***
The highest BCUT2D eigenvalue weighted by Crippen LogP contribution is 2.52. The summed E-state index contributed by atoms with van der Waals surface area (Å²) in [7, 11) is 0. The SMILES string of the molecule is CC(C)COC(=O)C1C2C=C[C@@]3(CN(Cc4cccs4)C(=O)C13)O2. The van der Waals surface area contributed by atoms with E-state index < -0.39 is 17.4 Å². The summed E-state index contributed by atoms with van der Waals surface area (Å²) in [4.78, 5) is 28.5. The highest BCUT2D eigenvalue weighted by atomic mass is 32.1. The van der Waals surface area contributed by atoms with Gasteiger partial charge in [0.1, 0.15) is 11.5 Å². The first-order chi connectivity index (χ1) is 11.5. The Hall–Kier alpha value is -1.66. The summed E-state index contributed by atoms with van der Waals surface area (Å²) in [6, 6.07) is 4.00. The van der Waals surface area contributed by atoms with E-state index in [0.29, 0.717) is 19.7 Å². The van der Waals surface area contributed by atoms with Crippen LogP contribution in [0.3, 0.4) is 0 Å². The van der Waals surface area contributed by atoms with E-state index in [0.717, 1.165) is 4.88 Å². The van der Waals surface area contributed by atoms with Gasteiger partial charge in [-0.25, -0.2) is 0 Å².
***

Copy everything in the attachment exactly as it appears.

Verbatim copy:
The highest BCUT2D eigenvalue weighted by Crippen LogP contribution is 2.52. The summed E-state index contributed by atoms with van der Waals surface area (Å²) in [7, 11) is 0. The SMILES string of the molecule is CC(C)COC(=O)C1C2C=C[C@@]3(CN(Cc4cccs4)C(=O)C13)O2. The van der Waals surface area contributed by atoms with E-state index < -0.39 is 17.4 Å². The summed E-state index contributed by atoms with van der Waals surface area (Å²) in [4.78, 5) is 28.5. The highest BCUT2D eigenvalue weighted by atomic mass is 32.1. The van der Waals surface area contributed by atoms with Gasteiger partial charge in [0.1, 0.15) is 11.5 Å². The first-order chi connectivity index (χ1) is 11.5. The Hall–Kier alpha value is -1.66. The summed E-state index contributed by atoms with van der Waals surface area (Å²) in [6, 6.07) is 4.00. The van der Waals surface area contributed by atoms with E-state index in [0.29, 0.717) is 19.7 Å². The van der Waals surface area contributed by atoms with Crippen LogP contribution in [0.3, 0.4) is 0 Å². The van der Waals surface area contributed by atoms with E-state index in [0.717, 1.165) is 4.88 Å². The van der Waals surface area contributed by atoms with Gasteiger partial charge in [-0.25, -0.2) is 0 Å².